What to Expect in this Job Market: Best Degree or Training for Today's Work Force...(Revised)

When I first wrote this article (actually the one I have revised), I was at a different place. When I discovered some people were reading it, I went back to look at it. I return to my articles from time to time. I always find typos. It seems they are never done. This time. I found double passages and I wanted to scream, "Who wrote this!" Please, allow me to beg your forgiveness and offer this instead. This article says more of what I really wanted to say. I have no excuse. Maybe I was tired, pushed the wrong button before publishing--I don't know. Some of it is the same, but there should be a different feel, so please read on as I try again. This question is valid.

Is it even about degrees, training, experience, etc?

It’s unfortunate, but when you need a job these days you need both the education certificate and the experience just to get in the door. It’s frustrating seeing others without your work experience, walk in and take the job for which you may even be more qualified.

Today, of course, many newly graduated students are going back to the same old jobs because they can't find a job they just trained for or spent a fortune on education. Not only that, but many more are constantly changing majors hoping to hit the one that'll nail a good paying job by the time they graduate. I can remember when the computer programmers were going to make the big bucks, before that it was the MBAs, and I think before that it was miniaturizing electronics--making your radio and TV more portable. Now, look at your smart phone, tablet, game platforms, graphics design is the new "plastic" from Mrs. Robinson's day. (The film, The Graduate, in case you missed the reference.)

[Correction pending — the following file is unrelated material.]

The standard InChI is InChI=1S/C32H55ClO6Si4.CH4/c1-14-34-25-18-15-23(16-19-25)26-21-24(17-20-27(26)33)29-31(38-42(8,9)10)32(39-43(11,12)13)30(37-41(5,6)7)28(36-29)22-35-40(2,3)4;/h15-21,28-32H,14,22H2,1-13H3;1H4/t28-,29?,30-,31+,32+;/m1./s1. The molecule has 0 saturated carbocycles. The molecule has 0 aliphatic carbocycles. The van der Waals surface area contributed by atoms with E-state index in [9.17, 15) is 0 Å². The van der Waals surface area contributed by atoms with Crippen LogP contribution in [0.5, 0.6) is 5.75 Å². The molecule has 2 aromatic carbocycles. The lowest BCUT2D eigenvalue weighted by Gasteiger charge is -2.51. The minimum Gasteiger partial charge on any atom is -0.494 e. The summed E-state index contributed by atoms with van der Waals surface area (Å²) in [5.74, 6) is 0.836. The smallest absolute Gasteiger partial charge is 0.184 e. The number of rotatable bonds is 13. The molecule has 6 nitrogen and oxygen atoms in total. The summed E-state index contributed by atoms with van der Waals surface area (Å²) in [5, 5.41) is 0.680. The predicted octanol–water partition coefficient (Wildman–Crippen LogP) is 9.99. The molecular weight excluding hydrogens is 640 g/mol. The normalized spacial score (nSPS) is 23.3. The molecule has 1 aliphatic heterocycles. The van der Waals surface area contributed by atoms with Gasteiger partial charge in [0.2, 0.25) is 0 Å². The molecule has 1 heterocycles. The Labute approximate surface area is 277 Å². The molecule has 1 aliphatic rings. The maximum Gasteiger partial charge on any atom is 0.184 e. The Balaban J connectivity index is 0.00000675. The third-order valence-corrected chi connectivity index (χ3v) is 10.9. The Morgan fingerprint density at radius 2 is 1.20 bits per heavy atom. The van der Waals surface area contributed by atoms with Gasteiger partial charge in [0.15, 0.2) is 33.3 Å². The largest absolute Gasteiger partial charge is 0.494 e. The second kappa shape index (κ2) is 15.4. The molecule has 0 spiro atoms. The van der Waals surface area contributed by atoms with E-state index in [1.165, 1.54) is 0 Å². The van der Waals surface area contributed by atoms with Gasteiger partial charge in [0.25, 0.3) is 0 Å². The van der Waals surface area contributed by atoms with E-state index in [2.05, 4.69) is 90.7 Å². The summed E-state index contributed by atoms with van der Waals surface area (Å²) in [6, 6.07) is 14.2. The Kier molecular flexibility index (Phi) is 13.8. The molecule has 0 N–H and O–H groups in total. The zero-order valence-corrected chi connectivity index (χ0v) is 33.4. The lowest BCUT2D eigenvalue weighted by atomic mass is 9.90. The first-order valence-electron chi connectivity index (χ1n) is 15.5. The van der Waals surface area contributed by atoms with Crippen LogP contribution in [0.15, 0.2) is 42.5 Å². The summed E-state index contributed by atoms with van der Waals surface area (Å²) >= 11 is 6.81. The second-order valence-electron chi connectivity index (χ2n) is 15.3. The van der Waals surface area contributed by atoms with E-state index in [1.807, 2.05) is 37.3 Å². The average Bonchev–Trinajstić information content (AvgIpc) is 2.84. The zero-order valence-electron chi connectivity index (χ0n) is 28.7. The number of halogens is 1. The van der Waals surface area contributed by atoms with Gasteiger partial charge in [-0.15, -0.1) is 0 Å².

In some cases, to go beyond a certain level in your job you have to have a degree. I have a super smart sister who made straight “A”s and could have named her ticket to any major university. She chose instead to work. She enjoyed her work, but she became stuck at one level and watched several people who were not nearly as smart or as good at their jobs as she was get promoted because she didn't have a degree. At the time she began working, the degree hadn't seemed important--not eve to the employer. For some people, it just doesn't fit in their plans for a variety of reasons, including financial.

It’s not a perfect system. I have degrees that by themselves are rather worthless, but combine them with practical experience and use the knowledge (not in a book way) but in a way that makes sense, and you suddenly seem very qualified, but you don’t fit the mold exactly. For example, I have an interdisciplinary dual Masters in English/Speech and Dramatic Arts (emphasis in Performance Criticism) and a Masters in Social Psychology. Does that make a trainer? It can.